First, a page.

L1VPN connections can be changed.

   6. Cut over to the OSPFv3 membership and topology information.

   7. Close the maintenance window.

   8. Turn off OSPFv2.

   9. Remove/disable the IPv4 address for all control plane and data
      plane resources.

6.  Security Considerations

   The approach presented in this document describes how PEs dynamically
   learn L1VPN specific information.  Mechanisms to deliver the VPN
   membership information to CEs are explicitly out of scope of this
   document.  Therefore, the security issues raised in this document are
   limited to within the OSPF domain.

   This defined approach reuses mechanisms defined in [RFC5340].
   Therefore, the same security approaches and considerations apply to
   this approach.  OSPF provides several security mechanisms that can be
   applied.  Specifically, OSPF supports multiple types of
   authentication, limits the frequency of LSA origination and
   acceptance, and provides techniques to avoid and limit the impact of
   database overflow.  In cases were end-to-end authentication is
   desired, OSPF's neighbor-to-neighbor authentication approach can be
   augmented with an approach similar to the experimental extension to
   OSPF, see [RFC2154], which supports the signing and authentication of

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RFC 5523         OSPV3-Based Layer 1 VPN Auto-Discovery       April 2009

7.  IANA Considerations

   IANA has assigned an OSPFv3 LSA Function Code as described in Section
   2.1 of this document.  IANA has made an assignment in the form:

       Value   OSPFv3 LSA type function Type            Reference
      -------  -----------------------------            ---------
           14  OSPFv3 L1VPN LSA                         [RFC5523]

8.  Acknowledgment

   This document was created at the request of Pasi Eronen.  Adrian
   Farrel and Acee Lindem provided valuable reviews of this document.
   Adrian also provided the text for Section 5.

9.  References

9.1.  Normative References

   [RFC2119]    Bradner, S., "Key words for use in RFCs to Indicate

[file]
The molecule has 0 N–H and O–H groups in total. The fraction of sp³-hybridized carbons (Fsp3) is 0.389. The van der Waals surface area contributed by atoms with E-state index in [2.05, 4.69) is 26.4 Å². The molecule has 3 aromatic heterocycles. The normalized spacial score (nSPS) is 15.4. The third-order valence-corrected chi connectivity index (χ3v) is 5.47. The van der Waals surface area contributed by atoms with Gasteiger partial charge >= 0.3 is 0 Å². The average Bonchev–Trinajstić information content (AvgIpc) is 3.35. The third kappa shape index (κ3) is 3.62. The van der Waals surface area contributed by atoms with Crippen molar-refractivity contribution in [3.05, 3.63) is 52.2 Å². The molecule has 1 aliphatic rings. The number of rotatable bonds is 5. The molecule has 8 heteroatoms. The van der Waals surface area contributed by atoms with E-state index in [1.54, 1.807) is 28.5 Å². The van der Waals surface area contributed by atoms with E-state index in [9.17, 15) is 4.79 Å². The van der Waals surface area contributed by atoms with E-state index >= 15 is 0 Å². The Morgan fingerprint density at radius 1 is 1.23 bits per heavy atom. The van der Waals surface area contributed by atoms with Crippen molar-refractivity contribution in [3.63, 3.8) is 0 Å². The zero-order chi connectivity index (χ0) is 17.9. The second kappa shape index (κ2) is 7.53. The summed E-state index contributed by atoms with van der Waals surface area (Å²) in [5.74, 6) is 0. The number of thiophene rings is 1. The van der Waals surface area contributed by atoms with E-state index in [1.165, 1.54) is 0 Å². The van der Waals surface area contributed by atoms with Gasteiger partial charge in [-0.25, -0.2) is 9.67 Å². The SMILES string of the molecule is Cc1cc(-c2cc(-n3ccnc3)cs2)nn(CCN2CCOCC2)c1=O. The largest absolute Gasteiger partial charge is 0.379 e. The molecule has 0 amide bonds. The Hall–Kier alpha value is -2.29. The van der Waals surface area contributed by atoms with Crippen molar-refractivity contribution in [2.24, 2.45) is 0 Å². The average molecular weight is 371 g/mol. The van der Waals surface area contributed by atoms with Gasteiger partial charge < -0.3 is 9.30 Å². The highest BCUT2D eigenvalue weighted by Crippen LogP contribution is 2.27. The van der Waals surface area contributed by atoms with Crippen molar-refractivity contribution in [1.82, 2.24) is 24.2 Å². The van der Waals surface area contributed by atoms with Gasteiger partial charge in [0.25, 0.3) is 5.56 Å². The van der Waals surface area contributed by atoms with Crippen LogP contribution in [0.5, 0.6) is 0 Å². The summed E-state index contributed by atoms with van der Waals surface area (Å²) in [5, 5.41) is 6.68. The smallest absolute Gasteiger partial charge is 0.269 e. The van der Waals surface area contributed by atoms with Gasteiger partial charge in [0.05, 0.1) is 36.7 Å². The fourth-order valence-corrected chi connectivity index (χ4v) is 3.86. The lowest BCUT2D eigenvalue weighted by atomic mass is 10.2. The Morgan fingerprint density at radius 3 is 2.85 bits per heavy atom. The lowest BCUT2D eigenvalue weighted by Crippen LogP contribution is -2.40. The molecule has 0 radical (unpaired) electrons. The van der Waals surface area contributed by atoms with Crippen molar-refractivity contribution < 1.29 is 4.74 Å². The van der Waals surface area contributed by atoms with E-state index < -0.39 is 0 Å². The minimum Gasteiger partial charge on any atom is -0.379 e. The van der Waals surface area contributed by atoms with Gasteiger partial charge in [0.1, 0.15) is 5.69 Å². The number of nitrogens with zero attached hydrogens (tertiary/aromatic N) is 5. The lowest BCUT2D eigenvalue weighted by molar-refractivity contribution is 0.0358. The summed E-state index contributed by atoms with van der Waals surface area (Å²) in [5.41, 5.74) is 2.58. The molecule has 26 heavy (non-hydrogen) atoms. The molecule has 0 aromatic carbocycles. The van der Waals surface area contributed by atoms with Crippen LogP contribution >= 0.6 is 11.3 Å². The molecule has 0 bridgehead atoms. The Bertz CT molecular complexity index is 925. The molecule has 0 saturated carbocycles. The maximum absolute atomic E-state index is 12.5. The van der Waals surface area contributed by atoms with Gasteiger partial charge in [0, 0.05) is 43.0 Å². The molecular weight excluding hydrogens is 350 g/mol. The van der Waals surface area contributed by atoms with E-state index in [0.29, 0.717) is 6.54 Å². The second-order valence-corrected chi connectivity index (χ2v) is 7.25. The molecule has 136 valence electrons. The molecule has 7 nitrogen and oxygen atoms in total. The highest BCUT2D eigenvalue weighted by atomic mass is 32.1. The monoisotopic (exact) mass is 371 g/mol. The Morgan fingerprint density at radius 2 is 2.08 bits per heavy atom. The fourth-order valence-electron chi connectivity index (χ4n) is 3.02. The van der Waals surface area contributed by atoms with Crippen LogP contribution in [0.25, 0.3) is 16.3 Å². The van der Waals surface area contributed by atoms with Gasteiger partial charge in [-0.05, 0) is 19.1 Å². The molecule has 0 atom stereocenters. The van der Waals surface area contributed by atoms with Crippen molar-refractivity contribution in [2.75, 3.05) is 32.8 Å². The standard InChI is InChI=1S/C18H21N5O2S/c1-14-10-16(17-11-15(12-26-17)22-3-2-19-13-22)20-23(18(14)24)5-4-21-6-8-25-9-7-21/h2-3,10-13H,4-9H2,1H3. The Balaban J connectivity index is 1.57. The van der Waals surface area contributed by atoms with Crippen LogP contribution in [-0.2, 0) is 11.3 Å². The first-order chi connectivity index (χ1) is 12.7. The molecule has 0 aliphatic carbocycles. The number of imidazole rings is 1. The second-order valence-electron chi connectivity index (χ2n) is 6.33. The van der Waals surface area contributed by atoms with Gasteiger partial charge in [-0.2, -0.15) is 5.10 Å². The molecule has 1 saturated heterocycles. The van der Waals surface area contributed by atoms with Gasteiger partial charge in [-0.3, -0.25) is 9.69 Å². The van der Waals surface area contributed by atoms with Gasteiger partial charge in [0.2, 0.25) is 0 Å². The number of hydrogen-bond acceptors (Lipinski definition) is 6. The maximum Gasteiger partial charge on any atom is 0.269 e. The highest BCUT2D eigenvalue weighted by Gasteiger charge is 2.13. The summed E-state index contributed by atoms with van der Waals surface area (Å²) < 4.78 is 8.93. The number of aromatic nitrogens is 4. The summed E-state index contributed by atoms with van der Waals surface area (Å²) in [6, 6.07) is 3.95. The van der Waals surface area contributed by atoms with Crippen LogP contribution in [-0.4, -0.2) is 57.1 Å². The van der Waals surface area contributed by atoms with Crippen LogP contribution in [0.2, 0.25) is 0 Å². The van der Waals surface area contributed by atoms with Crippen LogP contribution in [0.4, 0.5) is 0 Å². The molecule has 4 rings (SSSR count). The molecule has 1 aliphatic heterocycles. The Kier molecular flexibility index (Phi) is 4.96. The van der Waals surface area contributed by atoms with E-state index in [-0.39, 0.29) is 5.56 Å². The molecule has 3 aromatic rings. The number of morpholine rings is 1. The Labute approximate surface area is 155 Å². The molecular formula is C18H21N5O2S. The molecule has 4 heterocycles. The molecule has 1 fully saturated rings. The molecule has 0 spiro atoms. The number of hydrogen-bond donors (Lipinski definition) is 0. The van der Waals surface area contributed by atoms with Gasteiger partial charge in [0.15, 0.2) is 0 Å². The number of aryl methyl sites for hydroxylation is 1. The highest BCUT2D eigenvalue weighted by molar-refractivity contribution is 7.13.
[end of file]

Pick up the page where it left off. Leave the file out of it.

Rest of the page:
Requirement Levels", BCP 14, RFC 2119, March 1997.

   [RFC5340]    Coltun, R., Ferguson, D., Moy, J., and A. Lindem, "OSPF
                for IPv6", RFC 5340, July 2008.

   [RFC3630]    Katz, D., Kompella, K., and D. Yeung, "Traffic
                Engineering (TE) Extensions to OSPF Version 2", RFC
                3630, September 2003.

   [RFC4203]    Kompella, K., Ed., and Y. Rekhter, Ed., "OSPF Extensions
                in Support of Generalized Multi-Protocol Label Switching
                (GMPLS)", RFC 4203, October 2005.

   [RFC5251]    Fedyk, D., Ed., Rekhter, Y., Ed., Papadimitriou, D.,
                Rabbat, R., and L. Berger, "Layer 1 VPN Basic Mode", RFC
                5251, July 2008.

   [RFC5252]    Bryskin, I. and L. Berger, "OSPF-Based Layer 1 VPN
                Auto-Discovery", RFC 5252, July 2008.

   [RFC5329]    Ishiguro, K., Manral, V., Davey, A., and A. Lindem, Ed.,
                "Traffic Engineering Extensions to OSPF Version 3", RFC
                5329, September 2008.

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RFC 5523         OSPV3-Based Layer 1 VPN Auto-Discovery       April 2009

9.2.  Informative References

   [OSPFv3-MIB] Joyal, D., Ed. and V. Manral, Ed., "Management
                Information Base for OSPFv3", Work in Progress, November

   [RFC2154]    Murphy, S., Badger, M., and B. Wellington, "OSPF with
                Digital Signatures", RFC 2154, June 1997.

   [RFC4847]    Takeda, T., Ed., "Framework and Requirements for Layer 1
                Virtual Private Networks", RFC 4847, April 2007.

   [RFC5253]    Takeda, T., Ed., "Applicability Statement for Layer 1
                Virtual Private Network (L1VPN) Basic Mode", RFC 5253,
                July 2008.

   [TED-MIB]    Miyazawa, M., Otani, T., Nadeau, T., and K. Kumaki,
                "Traffic Engineering Database Management Information
                Base in support of MPLS-TE/GMPLS", Work in Progress,
                January 2009.

Author's Address

   Lou Berger
   LabN Consulting, LLC
   EMail: lberger@labn.net